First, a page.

giving up on development-mode class reloading, you need to restart
    the app to pick up any changes.

Additional irrelevant config or logic:

  • The setting for config.auto_load is irrelevant. In each of the above 4 cases,
    whether config.auto_load was set to true, false, or unset (use default) made
    no difference, config.eager_load and config.cache_classes were the only
    settings that seemed to matter for this behavior.

  • I was aware of Rails.application.reloader from seeing it used in a
    sidekiq change. Without really
    understanding it, I tried wrapping my child threads like so:

    Concurrent::Future.execute do
      Rails.application.reloader.wrap do
        SomeWorker.new.value
      end
    end
    

    That made no difference either, all observed behavior was the same in
    above 4 configuration combinations, with or without this wrap. I don't
    know if there's a more useful way to use the reloader for this use case,
    or if it's just irrelevant.

Issues for Rails team:

  1. Is this a bug?

    I suspect the answer will be "no" -- it is no longer supported to use
    threads like this without turning off development-mode class reloading
    entirely.

    This is a bit annoying, as I much preferred having it mostly working
    with occasional exceptions that made me restart the app, instead of
    needing to turn off dev-mode reloading to get it to work at all, and
    always having to restart the app to pick up changes.

    However, it may be that's just how it is, as sad as it makes me. Nevertheless:

  2. Can failure mode be better?

    The "failure mode" for doing it wrong of hanging forever/deadlocking
    is pretty annoying and confusing. It can take someone quite a while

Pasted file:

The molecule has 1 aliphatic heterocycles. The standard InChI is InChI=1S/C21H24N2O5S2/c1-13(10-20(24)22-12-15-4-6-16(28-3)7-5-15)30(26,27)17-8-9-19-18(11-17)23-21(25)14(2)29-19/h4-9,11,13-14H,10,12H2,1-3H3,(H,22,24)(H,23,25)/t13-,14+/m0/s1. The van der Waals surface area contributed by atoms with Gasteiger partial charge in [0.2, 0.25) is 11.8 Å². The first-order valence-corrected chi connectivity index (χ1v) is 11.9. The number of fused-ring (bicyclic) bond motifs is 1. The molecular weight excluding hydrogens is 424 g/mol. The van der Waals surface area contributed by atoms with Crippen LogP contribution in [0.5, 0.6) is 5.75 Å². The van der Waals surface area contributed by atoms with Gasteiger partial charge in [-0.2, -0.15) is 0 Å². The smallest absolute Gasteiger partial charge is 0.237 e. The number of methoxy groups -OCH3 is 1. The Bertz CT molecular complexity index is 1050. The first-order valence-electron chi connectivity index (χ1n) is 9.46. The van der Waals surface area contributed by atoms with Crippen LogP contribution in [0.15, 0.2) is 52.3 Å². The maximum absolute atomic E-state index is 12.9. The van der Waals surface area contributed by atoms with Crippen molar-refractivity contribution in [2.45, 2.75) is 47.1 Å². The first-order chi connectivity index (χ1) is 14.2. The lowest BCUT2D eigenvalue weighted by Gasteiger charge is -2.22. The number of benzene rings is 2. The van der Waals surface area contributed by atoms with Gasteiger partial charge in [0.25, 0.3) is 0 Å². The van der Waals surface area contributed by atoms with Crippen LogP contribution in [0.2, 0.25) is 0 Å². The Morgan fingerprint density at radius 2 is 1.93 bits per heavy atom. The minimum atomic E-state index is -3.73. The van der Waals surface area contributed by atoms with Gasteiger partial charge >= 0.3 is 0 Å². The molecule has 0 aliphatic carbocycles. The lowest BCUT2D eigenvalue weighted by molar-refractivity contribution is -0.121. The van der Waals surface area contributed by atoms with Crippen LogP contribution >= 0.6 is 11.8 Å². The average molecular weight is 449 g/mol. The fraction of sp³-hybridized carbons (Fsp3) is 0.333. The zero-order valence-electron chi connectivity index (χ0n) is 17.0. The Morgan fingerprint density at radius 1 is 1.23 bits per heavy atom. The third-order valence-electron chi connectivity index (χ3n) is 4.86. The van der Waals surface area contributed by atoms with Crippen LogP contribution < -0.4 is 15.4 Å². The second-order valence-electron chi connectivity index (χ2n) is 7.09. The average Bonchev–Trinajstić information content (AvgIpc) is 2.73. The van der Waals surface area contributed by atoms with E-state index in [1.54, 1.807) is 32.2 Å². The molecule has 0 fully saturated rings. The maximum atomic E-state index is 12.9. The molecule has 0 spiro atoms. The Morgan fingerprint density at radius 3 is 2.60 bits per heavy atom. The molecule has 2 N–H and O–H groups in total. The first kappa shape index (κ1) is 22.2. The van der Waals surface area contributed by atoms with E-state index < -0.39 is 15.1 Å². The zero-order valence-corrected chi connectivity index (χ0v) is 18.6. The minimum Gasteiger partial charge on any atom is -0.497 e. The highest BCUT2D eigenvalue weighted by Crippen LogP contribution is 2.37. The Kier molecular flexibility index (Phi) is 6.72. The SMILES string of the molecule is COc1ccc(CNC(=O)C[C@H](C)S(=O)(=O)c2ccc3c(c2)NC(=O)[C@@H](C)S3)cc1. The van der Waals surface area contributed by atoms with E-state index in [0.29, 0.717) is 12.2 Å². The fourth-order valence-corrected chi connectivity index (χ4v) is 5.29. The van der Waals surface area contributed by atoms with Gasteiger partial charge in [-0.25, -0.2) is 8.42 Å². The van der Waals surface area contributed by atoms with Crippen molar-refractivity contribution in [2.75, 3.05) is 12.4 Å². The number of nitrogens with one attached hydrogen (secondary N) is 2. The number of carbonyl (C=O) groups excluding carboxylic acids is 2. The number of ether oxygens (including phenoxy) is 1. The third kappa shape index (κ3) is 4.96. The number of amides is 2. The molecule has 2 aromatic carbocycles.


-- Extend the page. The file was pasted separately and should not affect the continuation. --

to figure out what's going on, and that it's even related to auto-loading
    at all. Especially with concurrency getting easier to use for less
    experienced developers (hooray ruby-concurrent), I can see people
    getting really stuck here they accidentally do it 'wrong' and get a
    mysterious deadlock.

    Is there any way to get a better failure mode, an actual quick fail with
    an exception with a useful class/message, instead of a hang forever/deadlock?

    Whether this is considered a 'bug' or a 'new feature' has to do with the
    intentions of whoever wrote the new autoloading stuff, I guess. I couldn't
    say.

  3. Documentation.

    All of these things need better documentation -- which has been
    true pre-Rails5 too, but with changes those of us who kind of
    sort of figured it out in Rails <5 could use it too.

    Save others the several hours I spent debugging my deadlock, investigating
    the issue, resulting in this here you are reading.

    I can't submit a doc PR myself, because I really don't understand
    well enough what's actually going on, or the intended behavior/configuration.

    Some suggested doc needs: